The Houston Cougars would be the unlikeliest champion in modern NCAA history

The Houston Cougars would be the unlikeliest champion in modern NCAA history

Coming off the high of 2023, the 2024 NBA Draft class is destined to be one of the most lifeless in modern history, which explains the predicament men’s college basketball has found itself in here in 2024. While the women are pumping out household names such as Caitlyn Clark, JuJu Watkins, Paige Bueckers and Angel Reese, men’s college basketball is almost devoid of a single headline star. The repeat winner of the Player of the Year will likely be Purdue’s Zach Edey, a senior obelisk in the low post who would have been a top-5 pick 20 years ago, if not the number one overall prospect. Today, he’s an anachronistic souvenir.

There’s no better time to be a Houston Cougar, though. UConn and Purdue may have a case for being the No. 1 overall seed in the tournament, but In a season without main characters, Houston is college hoops’ Chekov’s Gunman. Kelvin Sampson’s nondescript collection of starters has no marquee stars at the next level, but appears poised to steal the show.

Next season, Duke will introduce Cooper Flagg to the nation as the first white college hoops phenom in a generation and Rutgers will pair dynamic wings Dylan Harper and Ace Bailey, but the 2024 NCAA Tournament’s most prominent character may be a center from Indiana State nicknamed Cream Abdul Jabbar, who may never play a second of NBA basketball. John Calipari’s diamond-studded Kentucky roster may turn out to be another cubic zirconia knockoff.

Sampson has fermented water into wine with a roster devoid of any fringe prospects. Yet, in their first season as a Big 12 member, the Cougars have left an impression the year after losing Marcus Sasser and one-and-done forward Jarace Walker to the NBA. The Cougars have held down the top spot in the conference for most of the season, been the No. 1 in Ken Pom’s rankings since December, and are the Associated Press’ No. 1 team in the country.

They’ve done all that without a single projected first-round pick in the upcoming draft or in 2025. If Kelvin Sampson can pull a championship out of his hat at the conclusion of March Madness, it would set a new gold standard for sideline shot callers in the modern era. Since 1976, every single champion in the modern era has fielded at least one first-round pick. Technically, Bob Knight’s 1987 Indiana team didn’t feature a future first-round pick in its rotation, but only because Steve Alford was the 26th pick in a 23-team league. Butler would have been the first in 2011 if they hadn’t developed a fear of buckets for a 13-minute, 26-second span during the second half of the 2011 national title game.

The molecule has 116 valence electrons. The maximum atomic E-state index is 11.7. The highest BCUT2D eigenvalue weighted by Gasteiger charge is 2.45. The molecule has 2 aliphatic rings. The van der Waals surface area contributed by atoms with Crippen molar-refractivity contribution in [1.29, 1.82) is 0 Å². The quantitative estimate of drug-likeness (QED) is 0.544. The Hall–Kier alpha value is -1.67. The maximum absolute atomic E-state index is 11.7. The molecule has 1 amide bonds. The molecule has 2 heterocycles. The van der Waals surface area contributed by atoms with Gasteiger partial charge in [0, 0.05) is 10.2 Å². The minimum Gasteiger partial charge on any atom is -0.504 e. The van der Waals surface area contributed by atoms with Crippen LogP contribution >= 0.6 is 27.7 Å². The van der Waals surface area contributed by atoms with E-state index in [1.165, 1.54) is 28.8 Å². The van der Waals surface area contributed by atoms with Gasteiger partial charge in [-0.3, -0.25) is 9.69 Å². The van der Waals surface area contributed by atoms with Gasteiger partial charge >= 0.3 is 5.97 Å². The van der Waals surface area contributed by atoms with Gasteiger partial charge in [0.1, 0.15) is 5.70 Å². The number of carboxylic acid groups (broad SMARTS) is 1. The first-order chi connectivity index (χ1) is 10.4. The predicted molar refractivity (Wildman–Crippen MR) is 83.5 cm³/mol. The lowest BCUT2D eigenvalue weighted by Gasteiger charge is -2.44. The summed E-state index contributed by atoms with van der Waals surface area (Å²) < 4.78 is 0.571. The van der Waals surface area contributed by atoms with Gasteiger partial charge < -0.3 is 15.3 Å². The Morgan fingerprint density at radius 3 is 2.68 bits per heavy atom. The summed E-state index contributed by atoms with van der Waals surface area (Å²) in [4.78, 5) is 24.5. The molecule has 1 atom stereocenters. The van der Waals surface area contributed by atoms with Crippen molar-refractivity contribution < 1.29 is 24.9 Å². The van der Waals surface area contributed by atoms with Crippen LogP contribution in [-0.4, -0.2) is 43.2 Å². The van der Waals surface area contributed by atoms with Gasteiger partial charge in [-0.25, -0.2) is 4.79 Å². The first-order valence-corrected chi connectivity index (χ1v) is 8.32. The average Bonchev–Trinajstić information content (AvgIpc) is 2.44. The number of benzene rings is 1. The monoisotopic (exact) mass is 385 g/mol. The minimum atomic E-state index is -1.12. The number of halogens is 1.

Houston guard Terrance Arceneaux is the highest-rated high school recruit on Sampson’s roster. The 6-foot-6 guard flew out of the gates as a freshman, but his momentum for the 2023 draft stalled out the back half of the season and in December, he tore his Achilles. Barring a quantum leap between his sophomore and junior seasons while recovering from a devastating injury, he won’t justify a first-round grade next year.

Defensive skeleton key JoJo Tugler is already the most demoralizing quick-twitch shot blocker in college hoops as a freshman.

The 6-foot-8 Houston native with a 7-foot-6 wingspan looks like he was 3-D printed to fit into modern switch-heavy NBA defenses, despite his raw skill set. NBA franchises fall in love with wingspans and Tugler has the tools in spades. If he flaps those appendages he could manifest tornado winds over the Gulf of Mexico or redirect a shot or two.

Including Tuglers’s potential, Jamel Shead is Houston’s most NBA-ready prospect and as the tip of the spear for the nation’s No.1 defense, his influence on the defensive end permeates through the roster. After four years in the limelight, scouts know what they’re getting in Houston’s 6-foot-1 table setter. Shead’s a tenacious point-of-attack defender and distributor, but relatively small in stature, and a streaky shooter behind the arc. The reigning AAC Defensive Player of the Year is projected as a second-rounder or as an undrafted free agent. Meanwhile, former Baylor Bear, Houston’s leading scorer L.J. Cryer is a future undrafted free agent and a senior who will spend next season in the G-League or overseas.

The closest analog to Sampson’s Houston Cougars team are Tony Bennett’s 2019 Virginia Cavaliers and Scott Drew’s 2021 Baylor Bears units. Playing crushing defense, Bennett’s Virginia team battled their way to a national title the year after becoming the first No. 1 seed to be eliminated by a 16-seed. However, even that lineup included top-10 pick DeAndre Hunter, while ESPN rated Kyle Guy as a five-star recruit in college. Drew’s 2021 national championship team featured a slew of four-star commits, but was led by first-round pick Davion Mitchell. Winning a national title without a five-star recruit is incredibly rare. Winning one without a five-star recruit and a first-round pick is indistinguishable from magic.

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About the Author

Anthony Barnett
Anthony is the author of the Science & Technology section of ANH.